Alessandro Furieri


The SpatiaLite extension enables SQLite to support spatial data too (aka GIS), in a way conformant to OpenGis specifications


  • supports standard WKT and WKB formats
  • implements SQL spatial functions such as AsText(), GeomFromText(), Area(), PointN() and alike
  • the complete set of OpenGis functions is supported via GEOS, thus comprehending sophisticated spatial analysis functions such as Overlaps(), Touches(), Union(), Buffer() ..
  • supports full Spatial metadata along the OpenGis specifications
  • supports importing and exporting from / to shapefiles
  • supports coordinate reprojection via PROJ.4 and EPSG geodetic parameters dataset
  • supports locale charsets via GNU libiconv
  • implements a true Spatial Index based on the SQLite's RTree extension

The VirtualShape extension enables SQLite to access shapefiles as VIRTUAL TABLEs

  • you can then perform standard SQL queries on external shapefiles, with no need for importing or converting them

The VirtualText extension enables SQLite to access CSV/TxtTab files as VIRTUAL TABLEs

  • you can then perform standard SQL queries on external CSV/TxtTab files, with no need for importing or converting them

Spatialite comes in two flavours (since version 4.2.0, see for details):

libspatialite is a classic shared library. It depends on some external libsqlite3. It cannot be used as a dynamic extension via the SELECT load_extension SQLite mechanism.

mod_spatialite is a loadable SQLite module/extension (lacking any explicit SQLite3 dependency). To load and activate this module, call SELECT load_extension in SQLite.

So, in order to use Spatialite from Tcl, you just need the Tcl SQLite3 package and the mod_spatialite library. Then do the following:

package require sqlite3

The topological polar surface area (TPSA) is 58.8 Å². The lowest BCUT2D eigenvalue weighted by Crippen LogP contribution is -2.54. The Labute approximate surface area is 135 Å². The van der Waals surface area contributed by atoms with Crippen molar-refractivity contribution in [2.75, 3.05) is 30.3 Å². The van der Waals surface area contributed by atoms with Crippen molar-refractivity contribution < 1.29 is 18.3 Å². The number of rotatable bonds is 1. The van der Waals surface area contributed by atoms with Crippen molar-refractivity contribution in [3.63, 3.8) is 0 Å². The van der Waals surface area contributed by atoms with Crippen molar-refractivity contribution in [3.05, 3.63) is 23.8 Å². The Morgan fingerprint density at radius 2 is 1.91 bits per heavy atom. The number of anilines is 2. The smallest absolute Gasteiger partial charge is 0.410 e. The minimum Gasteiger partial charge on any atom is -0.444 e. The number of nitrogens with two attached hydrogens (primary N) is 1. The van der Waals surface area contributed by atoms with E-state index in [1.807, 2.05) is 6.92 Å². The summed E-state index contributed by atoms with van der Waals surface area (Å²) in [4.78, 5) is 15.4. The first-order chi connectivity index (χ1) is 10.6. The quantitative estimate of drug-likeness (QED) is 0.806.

sqlite3 db someDBfile.db
db enable_load_extension true
db eval {select load_extension('/path/to/spatialsqlite/libdir/mod_spatialite')}
# Note: do not specify the file extension (.so, .dylib, ...) as SQLite does this automagically

Harm Olthof: using tdbc it works like this:

package require tdbc::sqlite3
set db_path {/path/to/sqlitefile.sqlite}
tdbc::sqlite3::connection create db $db_path
set db_handle [db getDBhandle]
$db_handle enable_load_extension 1

# The directory containing dll's for geos, proj4, etc must be added to the PATH environment
append ::env(PATH)  {;} {D:\pshare\bin\spatialite\bin\spatialite-3.0.1-DLL-win-x86}

db allrows {SELECT load_extension('/path/to/spatialsqlite/libraryfile')}

and if it's a new or non-spatialite database file, you should initialize it:

db allrows {SELECT InitSpatialMetaData()}

Another example, now showing how to create a new spatial db and adding some points to it:

package require sqlite3
sqlite3 db :memory:
db enable_load_extension true
db eval {SELECT load_extension('mod_spatialite')}
db eval {SELECT InitSpatialMetaData()}
db eval {CREATE table hal (id integer)}
db eval {SELECT AddGeometryColumn('hal','geometry',-1,'POINT','XY')}
db eval {SELECT CreateSpatialIndex('hal','geometry')}

set n 0
set points [list 1.0 2.0 3.0 4.0 5.0 6.0]
db transaction {
    foreach {x y} $points {
        db eval {
            INSERT into hal ('id','geometry') 
            VALUES (:n, MakePoint(CastToDouble(:x), CastToDouble(:y),-1))
        incr n
puts [db eval {SELECT id, AsText(geometry) from hal}]

==> 0 {POINT(1 2)} 1 {POINT(3 4)} 2 {POINT(5 6)}

set lib [file join $env(LD_LIBRARY_PATH) libmod_spatialite]
db eval {SELECT load_extension(:lib)}